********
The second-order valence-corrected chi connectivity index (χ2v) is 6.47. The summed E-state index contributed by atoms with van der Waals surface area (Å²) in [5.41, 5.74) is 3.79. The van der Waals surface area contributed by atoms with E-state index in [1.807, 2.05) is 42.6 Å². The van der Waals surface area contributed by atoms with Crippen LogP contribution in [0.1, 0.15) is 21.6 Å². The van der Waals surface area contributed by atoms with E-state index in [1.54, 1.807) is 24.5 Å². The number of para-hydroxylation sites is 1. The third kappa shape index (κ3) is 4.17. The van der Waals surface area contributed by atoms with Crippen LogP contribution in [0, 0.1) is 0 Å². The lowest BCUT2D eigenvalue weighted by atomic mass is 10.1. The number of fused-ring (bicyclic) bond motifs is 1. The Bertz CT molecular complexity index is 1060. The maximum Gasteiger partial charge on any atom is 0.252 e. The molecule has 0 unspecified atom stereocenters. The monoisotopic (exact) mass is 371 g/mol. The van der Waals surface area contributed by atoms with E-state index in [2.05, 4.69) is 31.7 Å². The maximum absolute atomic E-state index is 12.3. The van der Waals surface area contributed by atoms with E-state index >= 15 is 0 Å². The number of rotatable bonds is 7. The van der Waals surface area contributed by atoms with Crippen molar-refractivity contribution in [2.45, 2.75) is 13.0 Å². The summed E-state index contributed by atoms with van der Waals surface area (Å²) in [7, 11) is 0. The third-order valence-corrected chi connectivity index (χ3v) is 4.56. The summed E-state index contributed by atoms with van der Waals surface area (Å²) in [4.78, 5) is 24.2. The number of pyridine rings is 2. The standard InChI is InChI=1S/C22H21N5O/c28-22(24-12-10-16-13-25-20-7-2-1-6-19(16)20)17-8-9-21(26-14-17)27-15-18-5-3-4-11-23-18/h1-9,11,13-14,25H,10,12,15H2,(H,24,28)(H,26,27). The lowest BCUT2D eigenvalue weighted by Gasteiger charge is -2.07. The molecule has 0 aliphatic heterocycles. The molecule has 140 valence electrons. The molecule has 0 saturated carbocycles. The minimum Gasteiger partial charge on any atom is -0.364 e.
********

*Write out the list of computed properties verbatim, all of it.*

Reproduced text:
The second-order valence-corrected chi connectivity index (χ2v) is 6.47. The summed E-state index contributed by atoms with van der Waals surface area (Å²) in [5.41, 5.74) is 3.79. The van der Waals surface area contributed by atoms with E-state index in [1.807, 2.05) is 42.6 Å². The van der Waals surface area contributed by atoms with Crippen LogP contribution in [0.1, 0.15) is 21.6 Å². The van der Waals surface area contributed by atoms with E-state index in [1.54, 1.807) is 24.5 Å². The number of para-hydroxylation sites is 1. The third kappa shape index (κ3) is 4.17. The van der Waals surface area contributed by atoms with Crippen LogP contribution in [0, 0.1) is 0 Å². The lowest BCUT2D eigenvalue weighted by atomic mass is 10.1. The number of fused-ring (bicyclic) bond motifs is 1. The Bertz CT molecular complexity index is 1060. The maximum Gasteiger partial charge on any atom is 0.252 e. The molecule has 0 unspecified atom stereocenters. The monoisotopic (exact) mass is 371 g/mol. The van der Waals surface area contributed by atoms with E-state index in [2.05, 4.69) is 31.7 Å². The maximum absolute atomic E-state index is 12.3. The van der Waals surface area contributed by atoms with E-state index >= 15 is 0 Å². The number of rotatable bonds is 7. The van der Waals surface area contributed by atoms with Crippen molar-refractivity contribution in [2.45, 2.75) is 13.0 Å². The summed E-state index contributed by atoms with van der Waals surface area (Å²) in [7, 11) is 0. The third-order valence-corrected chi connectivity index (χ3v) is 4.56. The summed E-state index contributed by atoms with van der Waals surface area (Å²) in [4.78, 5) is 24.2. The number of pyridine rings is 2. The standard InChI is InChI=1S/C22H21N5O/c28-22(24-12-10-16-13-25-20-7-2-1-6-19(16)20)17-8-9-21(26-14-17)27-15-18-5-3-4-11-23-18/h1-9,11,13-14,25H,10,12,15H2,(H,24,28)(H,26,27). The lowest BCUT2D eigenvalue weighted by Gasteiger charge is -2.07. The molecule has 0 aliphatic heterocycles. The molecule has 140 valence electrons. The molecule has 0 saturated carbocycles. The minimum Gasteiger partial charge on any atom is -0.364 e.